Most instructions should be written so that they are triggered by changes occurring in the realm. Instructions then only need to run when the realm is changing. However, sometimes you want your active group to depend on the time, and time is not something that changes in the realm. For these cases, you can use the every part of an instruction.

every 30 seconds
object(type="sensor", $lastUpdate<now().minus(minutes=1))

In this example, we find sensors that haven't reported in the last minute. To do this, we needed to use a special attribute $lastUpdate which is set to the last time that hivekit processed an update for the object. You can also see that some of the functions understand time periods too, so we can use minutes=1 to specify a time period of 1 minute instead of using the number of milliseconds.

now() returns the current time, but if the whole instruction ran every time the output of now() changed, it would need to be evaluated continually. To keep the load on the hivekit server low, we evaluate the now() function in accordance with the every part of the instruction.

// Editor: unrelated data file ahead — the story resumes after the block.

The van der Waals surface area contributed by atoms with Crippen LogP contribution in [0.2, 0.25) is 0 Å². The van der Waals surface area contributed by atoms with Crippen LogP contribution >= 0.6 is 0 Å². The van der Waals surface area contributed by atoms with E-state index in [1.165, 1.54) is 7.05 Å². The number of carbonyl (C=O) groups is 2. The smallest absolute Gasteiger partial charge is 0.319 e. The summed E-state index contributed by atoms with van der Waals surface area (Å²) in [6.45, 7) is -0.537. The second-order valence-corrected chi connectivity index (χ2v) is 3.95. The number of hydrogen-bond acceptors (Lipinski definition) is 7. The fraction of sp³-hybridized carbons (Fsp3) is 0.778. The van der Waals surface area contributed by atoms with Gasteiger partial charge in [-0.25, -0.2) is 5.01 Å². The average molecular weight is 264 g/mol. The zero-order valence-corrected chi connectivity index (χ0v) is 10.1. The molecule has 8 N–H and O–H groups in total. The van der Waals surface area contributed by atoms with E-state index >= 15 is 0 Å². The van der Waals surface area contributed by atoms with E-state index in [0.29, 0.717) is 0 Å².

In this case, we'll check every 30 seconds to see if any objects newly match the when filter.

The parameter to every is a time period. It understands a range of type periods, including weeks, days, hours, minutes and seconds, and abbreviations of those measures, such as every 3 mins or every 2s.

Since every forces the instruction to re-evaluate, for efficiency reasons, you should use it only when you need to (such as when you need to check the time) and you should set the period to as long as possible.


Instructions trigger on changes, but they can also cause changes. This means that instructions can trigger themselves or other instructions. In order to avoid infinite loops, after a certain number of recursive calls, the instructions will stop triggering.